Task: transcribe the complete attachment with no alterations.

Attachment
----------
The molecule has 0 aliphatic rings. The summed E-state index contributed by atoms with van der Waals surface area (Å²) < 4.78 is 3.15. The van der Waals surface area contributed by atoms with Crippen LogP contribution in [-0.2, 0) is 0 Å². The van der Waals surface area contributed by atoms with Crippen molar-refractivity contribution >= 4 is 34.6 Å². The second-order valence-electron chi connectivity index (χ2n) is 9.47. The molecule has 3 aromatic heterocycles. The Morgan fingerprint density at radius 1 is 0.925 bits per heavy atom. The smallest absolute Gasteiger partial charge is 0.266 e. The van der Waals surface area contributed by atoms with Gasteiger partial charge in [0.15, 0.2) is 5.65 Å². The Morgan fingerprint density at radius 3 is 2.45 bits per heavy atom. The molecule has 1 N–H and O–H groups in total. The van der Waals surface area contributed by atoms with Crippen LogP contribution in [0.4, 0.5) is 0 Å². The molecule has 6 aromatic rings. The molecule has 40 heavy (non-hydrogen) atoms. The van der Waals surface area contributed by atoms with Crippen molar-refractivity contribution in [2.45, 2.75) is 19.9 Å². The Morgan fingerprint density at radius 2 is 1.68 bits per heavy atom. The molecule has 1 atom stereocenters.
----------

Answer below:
The molecule has 0 aliphatic rings. The summed E-state index contributed by atoms with van der Waals surface area (Å²) < 4.78 is 3.15. The van der Waals surface area contributed by atoms with Crippen LogP contribution in [-0.2, 0) is 0 Å². The van der Waals surface area contributed by atoms with Crippen molar-refractivity contribution >= 4 is 34.6 Å². The second-order valence-electron chi connectivity index (χ2n) is 9.47. The molecule has 3 aromatic heterocycles. The Morgan fingerprint density at radius 1 is 0.925 bits per heavy atom. The smallest absolute Gasteiger partial charge is 0.266 e. The van der Waals surface area contributed by atoms with Gasteiger partial charge in [0.15, 0.2) is 5.65 Å². The Morgan fingerprint density at radius 3 is 2.45 bits per heavy atom. The molecule has 1 N–H and O–H groups in total. The van der Waals surface area contributed by atoms with Crippen LogP contribution in [0.4, 0.5) is 0 Å². The molecule has 6 aromatic rings. The molecule has 40 heavy (non-hydrogen) atoms. The van der Waals surface area contributed by atoms with Crippen molar-refractivity contribution in [2.45, 2.75) is 19.9 Å². The Morgan fingerprint density at radius 2 is 1.68 bits per heavy atom. The molecule has 1 atom stereocenters.